The factors that determine changes in asset allocation and, hence, capital flows across national borders and sectors have important implications for the conduct of surveillance of global financial markets. The fast growing importance of institutional investors, mostly in mature markets but increasingly in a number of emerging market economies, has two major consequences that are closely interrelated. On the one hand, these nonbank asset gatherers assume sizable market and credit risks, not the least through modern financial engineering, in the form of swaps, derivatives, and so on. Previous issues of the Global Financial Stability Report (GFSR) have examined the driving forces behind that development, potential vulnerabilities, and policies that could mitigate adverse consequences. On the other hand, institutional investors are not only exposed to market and credit risks emanating from financial markets, but their investment decisions increasingly “make markets.”

International Monetary Fund. Monetary and Capital Markets Department

Abstract

The macroeconomic and financial dislocations experienced following the crises in emerging markets (EMs) in the late 1990s have led to increased efforts in these countries to develop local bond markets as an alternative source of debt financing for corporates. A well-functioning bond market can strengthen corporate and bank restructuring and thus accelerate the resolution of a crisis. At the same time, local bond issues facilitate the reduction of currency and maturity mismatches on their balance sheets and thus reduce the vulnerability of the corporate sector. Recent work by the IMF on the use of the balance sheet approach to detect vulnerabilities in EMs has highlighted the importance of corporate sector vulnerabilities and their linkages to other sectors and markets. In this context, the April 2005 Global Financial Stability Report (GFSR) demonstrated the importance of having alternative sources of funding for the corporate sector, both to finance growth and to strengthen balance sheets. In this chapter, we continue this line of work and focus on ways to further develop corporate bond markets in EMs.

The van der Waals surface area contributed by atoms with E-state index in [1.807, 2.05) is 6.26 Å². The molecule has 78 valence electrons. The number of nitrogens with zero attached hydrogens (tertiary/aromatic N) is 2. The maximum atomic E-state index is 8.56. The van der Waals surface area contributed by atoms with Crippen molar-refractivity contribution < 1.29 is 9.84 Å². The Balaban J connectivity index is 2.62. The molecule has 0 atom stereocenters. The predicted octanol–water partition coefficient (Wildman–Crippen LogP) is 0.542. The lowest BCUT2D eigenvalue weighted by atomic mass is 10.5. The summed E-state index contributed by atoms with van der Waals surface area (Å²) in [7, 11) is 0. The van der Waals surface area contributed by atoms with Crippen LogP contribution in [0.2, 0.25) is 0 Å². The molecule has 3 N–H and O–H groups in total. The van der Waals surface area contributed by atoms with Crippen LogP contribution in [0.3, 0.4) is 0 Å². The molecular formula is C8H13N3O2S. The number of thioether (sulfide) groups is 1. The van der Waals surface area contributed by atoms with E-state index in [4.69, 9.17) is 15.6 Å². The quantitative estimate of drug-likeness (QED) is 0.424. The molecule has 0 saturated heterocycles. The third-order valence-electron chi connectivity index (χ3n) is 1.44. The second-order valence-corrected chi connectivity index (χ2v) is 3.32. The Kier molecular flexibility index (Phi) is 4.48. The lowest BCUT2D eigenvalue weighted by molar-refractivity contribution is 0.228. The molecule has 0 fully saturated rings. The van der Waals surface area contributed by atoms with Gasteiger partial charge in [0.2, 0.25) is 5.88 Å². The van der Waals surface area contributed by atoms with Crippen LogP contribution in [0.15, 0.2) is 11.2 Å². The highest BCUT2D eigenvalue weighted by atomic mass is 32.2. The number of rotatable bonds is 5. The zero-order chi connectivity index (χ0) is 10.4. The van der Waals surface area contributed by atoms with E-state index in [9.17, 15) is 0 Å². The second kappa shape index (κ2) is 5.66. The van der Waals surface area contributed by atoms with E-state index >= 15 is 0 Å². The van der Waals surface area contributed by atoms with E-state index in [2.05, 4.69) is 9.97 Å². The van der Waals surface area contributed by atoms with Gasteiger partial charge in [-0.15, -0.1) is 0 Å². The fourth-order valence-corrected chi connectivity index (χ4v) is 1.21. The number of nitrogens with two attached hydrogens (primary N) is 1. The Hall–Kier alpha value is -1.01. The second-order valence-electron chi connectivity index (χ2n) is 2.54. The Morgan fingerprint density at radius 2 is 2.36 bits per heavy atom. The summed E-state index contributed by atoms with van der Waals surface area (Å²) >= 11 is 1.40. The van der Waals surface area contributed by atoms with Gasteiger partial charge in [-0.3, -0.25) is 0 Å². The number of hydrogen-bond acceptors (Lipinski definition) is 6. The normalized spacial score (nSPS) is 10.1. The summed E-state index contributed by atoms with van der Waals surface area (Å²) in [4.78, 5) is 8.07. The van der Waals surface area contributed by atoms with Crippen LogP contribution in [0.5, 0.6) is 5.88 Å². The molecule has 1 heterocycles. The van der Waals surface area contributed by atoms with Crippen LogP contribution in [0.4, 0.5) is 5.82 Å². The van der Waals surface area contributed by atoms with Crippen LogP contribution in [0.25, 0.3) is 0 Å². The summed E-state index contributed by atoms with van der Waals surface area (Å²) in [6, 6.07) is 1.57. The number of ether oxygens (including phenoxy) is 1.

EDUARDO LEVY-YEYATI and ANGEL UBIDE

This paper analyzes the behavior of closed-end country fund discounts, including evidence from the Mexican and East Asian crises. It finds that the ratio of fund prices to their fundamental value increases dramatically during a crisis, an anomaly that we denote the “closed-end country fund puzzle.” Our results show that the puzzle relates directly to the fact that international investors are less (more) sensitive to changes in local (global) market conditions than domestic investors. This asymmetry implies that foreign participation in local markets can help dampen the effect of a crisis in asset prices in the originating country, at the cost of amplifying contagion to noncrisis countries. [JEL G1, E3]

Mr. Andrew Berg, Mr. Paolo Mauro, Mr. Michael Mussa, Mr. Alexander K. Swoboda, Mr. Esteban Jadresic, and Mr. Paul R Masson

Abstract

This paper examines the consequences of heightened capital mobility and of the integration of developing economies in increasingly globalized markets for the exchange rate regimes of the industrial, developing, and transition economies. It builds upon previous studies by IMF staff on various aspects of the exchange rate arrangements of member countries, consistent with the IMF's role of surveillance over its members exchange rate policies.

International Monetary Fund. External Relations Dept.
This paper reviews the increasing private capital flows to less developed countries. The share of developing countries in the foreign direct investment is small, perhaps less than 30 percent of the total. The effects of this decline in the volume of foreign investment and the continued problem of capital flight have been aggravated by the serious fall in commercial bank lending to developing countries as a group and by a decline in official development assistance.